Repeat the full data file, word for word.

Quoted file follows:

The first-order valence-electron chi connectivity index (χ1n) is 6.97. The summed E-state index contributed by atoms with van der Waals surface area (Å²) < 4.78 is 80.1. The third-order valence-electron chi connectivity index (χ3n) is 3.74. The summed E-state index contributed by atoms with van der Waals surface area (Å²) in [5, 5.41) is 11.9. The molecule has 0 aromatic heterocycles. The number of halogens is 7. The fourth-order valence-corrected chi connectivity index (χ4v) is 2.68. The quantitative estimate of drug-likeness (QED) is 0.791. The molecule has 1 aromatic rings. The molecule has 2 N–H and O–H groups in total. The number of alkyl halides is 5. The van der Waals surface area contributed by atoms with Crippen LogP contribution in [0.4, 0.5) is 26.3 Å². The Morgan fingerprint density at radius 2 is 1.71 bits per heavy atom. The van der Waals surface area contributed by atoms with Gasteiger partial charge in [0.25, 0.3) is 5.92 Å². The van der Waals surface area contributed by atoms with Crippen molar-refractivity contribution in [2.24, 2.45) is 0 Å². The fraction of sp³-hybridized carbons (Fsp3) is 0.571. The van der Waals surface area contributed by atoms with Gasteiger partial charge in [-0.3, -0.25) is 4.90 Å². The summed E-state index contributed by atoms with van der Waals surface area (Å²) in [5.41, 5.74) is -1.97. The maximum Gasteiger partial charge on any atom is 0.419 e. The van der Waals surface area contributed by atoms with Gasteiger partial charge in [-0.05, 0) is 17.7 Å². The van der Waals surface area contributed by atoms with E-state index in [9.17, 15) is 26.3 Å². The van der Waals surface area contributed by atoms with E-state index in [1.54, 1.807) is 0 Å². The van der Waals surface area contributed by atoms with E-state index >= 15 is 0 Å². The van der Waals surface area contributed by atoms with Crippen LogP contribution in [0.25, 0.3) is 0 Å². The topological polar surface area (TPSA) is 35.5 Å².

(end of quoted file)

The first-order valence-electron chi connectivity index (χ1n) is 6.97. The summed E-state index contributed by atoms with van der Waals surface area (Å²) < 4.78 is 80.1. The third-order valence-electron chi connectivity index (χ3n) is 3.74. The summed E-state index contributed by atoms with van der Waals surface area (Å²) in [5, 5.41) is 11.9. The molecule has 0 aromatic heterocycles. The number of halogens is 7. The fourth-order valence-corrected chi connectivity index (χ4v) is 2.68. The quantitative estimate of drug-likeness (QED) is 0.791. The molecule has 1 aromatic rings. The molecule has 2 N–H and O–H groups in total. The number of alkyl halides is 5. The van der Waals surface area contributed by atoms with Crippen LogP contribution in [0.4, 0.5) is 26.3 Å². The Morgan fingerprint density at radius 2 is 1.71 bits per heavy atom. The van der Waals surface area contributed by atoms with Gasteiger partial charge in [0.25, 0.3) is 5.92 Å². The van der Waals surface area contributed by atoms with Crippen molar-refractivity contribution in [2.24, 2.45) is 0 Å². The fraction of sp³-hybridized carbons (Fsp3) is 0.571. The van der Waals surface area contributed by atoms with Gasteiger partial charge in [-0.3, -0.25) is 4.90 Å². The summed E-state index contributed by atoms with van der Waals surface area (Å²) in [5.41, 5.74) is -1.97. The maximum Gasteiger partial charge on any atom is 0.419 e. The van der Waals surface area contributed by atoms with Gasteiger partial charge in [-0.05, 0) is 17.7 Å². The van der Waals surface area contributed by atoms with E-state index in [9.17, 15) is 26.3 Å². The van der Waals surface area contributed by atoms with E-state index in [1.54, 1.807) is 0 Å². The van der Waals surface area contributed by atoms with E-state index >= 15 is 0 Å². The van der Waals surface area contributed by atoms with Crippen LogP contribution in [0.25, 0.3) is 0 Å². The topological polar surface area (TPSA) is 35.5 Å².